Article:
Improving Document Collaboration
Matt Levine from Bloomberg has the story Brightline redline about how Investment Bank Morgan Stanley forgot to turn on Track Changes in MS Word during contract negotiation, resulting in a lawsuit over 750 million US dollars:
Yet when Morgan Stanley's outside counsel returned a purportedly “fully executed” version of the amendment [...], the supposedly fully executed version included important language in the new section 2.11(h) that Knighthead and Certares had not before seen and had not agreed to.
The alternative, he suggests, could be reading the whole contract aloud to everyone before signing it.
However, that doesn't touch on the underlying problem: Tools like Track Changes or Google's Suggest Mode are not designed for actual negotiation:
- It's impractical to use Track Changes to negotiate between two alternative sentences, with each party successively refining theirs until a shared agreement is reached.
- If a section is both moved and edited, Track Changes will hide any edits made within that section. (Pro-tip for Morgan Stanleys outside counsel: Leaving Track Changes on but moving the entire bullet point down by one will also conceal your changes.)
- There is no way to solicit tentative or private feedback: every change is visible to all.
As a result, Track Changes is unreliable for negotiating contracts.
Collaboration is the ability to negotiate
To effectively enable negotiation within a shared document, contributors need the freedom to write without concern for existing tracked changes. The step to identify differences and reach agreement should be separate and effortless.
We have developed a web application to improve collaboration through two key design changes. For the tech-savvy, it resembles how git works:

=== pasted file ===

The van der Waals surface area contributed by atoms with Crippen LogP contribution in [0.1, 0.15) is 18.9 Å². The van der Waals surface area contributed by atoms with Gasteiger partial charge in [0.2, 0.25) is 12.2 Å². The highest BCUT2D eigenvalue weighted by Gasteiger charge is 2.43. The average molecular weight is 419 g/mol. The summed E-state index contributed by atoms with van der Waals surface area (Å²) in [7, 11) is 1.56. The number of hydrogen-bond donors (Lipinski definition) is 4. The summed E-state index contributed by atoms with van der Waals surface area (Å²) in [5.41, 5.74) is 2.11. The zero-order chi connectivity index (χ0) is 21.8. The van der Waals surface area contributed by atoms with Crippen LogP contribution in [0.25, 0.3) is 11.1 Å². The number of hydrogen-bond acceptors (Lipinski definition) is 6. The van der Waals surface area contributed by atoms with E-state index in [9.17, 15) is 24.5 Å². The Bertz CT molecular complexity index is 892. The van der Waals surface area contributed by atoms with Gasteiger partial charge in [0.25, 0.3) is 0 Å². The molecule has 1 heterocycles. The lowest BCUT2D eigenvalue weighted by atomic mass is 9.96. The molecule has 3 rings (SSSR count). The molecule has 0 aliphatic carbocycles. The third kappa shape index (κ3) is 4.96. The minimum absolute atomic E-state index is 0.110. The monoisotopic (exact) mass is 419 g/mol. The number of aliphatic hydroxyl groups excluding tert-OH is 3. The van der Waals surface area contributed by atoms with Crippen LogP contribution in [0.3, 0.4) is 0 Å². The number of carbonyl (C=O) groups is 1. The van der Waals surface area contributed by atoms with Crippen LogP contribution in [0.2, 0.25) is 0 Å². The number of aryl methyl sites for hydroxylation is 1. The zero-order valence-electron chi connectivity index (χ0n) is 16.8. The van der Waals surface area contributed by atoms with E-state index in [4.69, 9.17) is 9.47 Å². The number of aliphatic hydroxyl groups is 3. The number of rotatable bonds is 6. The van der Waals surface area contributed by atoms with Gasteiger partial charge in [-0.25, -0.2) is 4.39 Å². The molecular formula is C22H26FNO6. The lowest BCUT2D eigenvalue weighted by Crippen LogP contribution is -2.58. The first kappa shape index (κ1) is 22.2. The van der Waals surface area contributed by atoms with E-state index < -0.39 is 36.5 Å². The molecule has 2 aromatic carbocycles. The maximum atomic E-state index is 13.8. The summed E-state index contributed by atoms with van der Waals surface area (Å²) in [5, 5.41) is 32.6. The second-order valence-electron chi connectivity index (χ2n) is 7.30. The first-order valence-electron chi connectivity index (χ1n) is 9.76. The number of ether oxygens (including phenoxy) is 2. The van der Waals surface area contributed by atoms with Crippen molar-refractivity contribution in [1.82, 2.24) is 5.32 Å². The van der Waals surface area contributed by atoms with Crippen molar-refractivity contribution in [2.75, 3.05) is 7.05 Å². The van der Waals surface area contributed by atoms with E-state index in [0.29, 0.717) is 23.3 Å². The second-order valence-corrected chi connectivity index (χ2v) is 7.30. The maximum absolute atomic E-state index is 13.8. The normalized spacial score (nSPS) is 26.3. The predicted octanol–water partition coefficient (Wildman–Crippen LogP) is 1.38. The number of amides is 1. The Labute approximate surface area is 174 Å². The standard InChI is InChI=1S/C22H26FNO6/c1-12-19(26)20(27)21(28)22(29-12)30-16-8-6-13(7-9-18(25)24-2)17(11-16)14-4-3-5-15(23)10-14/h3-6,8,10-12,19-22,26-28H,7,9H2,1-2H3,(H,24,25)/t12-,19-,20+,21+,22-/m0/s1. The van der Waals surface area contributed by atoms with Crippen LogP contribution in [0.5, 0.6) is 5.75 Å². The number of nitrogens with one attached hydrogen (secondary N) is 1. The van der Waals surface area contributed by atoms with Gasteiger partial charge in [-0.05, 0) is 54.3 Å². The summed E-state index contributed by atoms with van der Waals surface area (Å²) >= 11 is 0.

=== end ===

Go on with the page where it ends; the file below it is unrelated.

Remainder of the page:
- Every contributor makes edits without having to see Track Changes, thanks to being assigned their own document copy under the hood.
- We then make edits comprehensible to others by calculating actual changes, instead of tracking edit history as "Track Changes" does.
Our custom algorithm enhances the comprehension of differences between contributors by presenting all modifications, even major ones, as intuitive, atomic suggestions. These can be individually accepted, rejected, or modified, facilitating negotiation and reaching agreement.
The algorithm is described on our Tree diff page.
The resulting "understandable changes" look very similar to "Track Changes", but we learn a new hint which "Track Changes" cannot produce: greyed-out sections indicate moved-away sections.
Lets look at an example:
Our application captures both sentence movement and word replacement, which both "Track Changes" and "Suggest" fail to recognize.
The algorithm detects two changes: A sentence move, and a word replacement. Both can be separately accepted or rejected.
In comparison, "Track Changes" or "Suggest" offer only editing history: A sentence removed, a sentence added, but no indication that it is the same. Dicovering this manually becomes exceedingly difficult on meaningful changes.
There are important benefits to this collaboration approach:
- Understand changes of any complexity and by multiple contributors
- Freely and concurrently edit the document, without having to navigate around other contributors' redactions
- Negotiating change and finding compromise become a seamless part of the editing experience
- Increase the number of contributors without losing any clarity on competing changes
- Simplify document permissions management
- Automatic versioning and audit trail
- Novel workflows such as requesting private edits
It might have saved Morgan Stanley millions of dollars, along with a few hours of reading contracts aloud to everyone.
Early versions of the web application and the algorithm are currently being evaluated by a small number of businesses.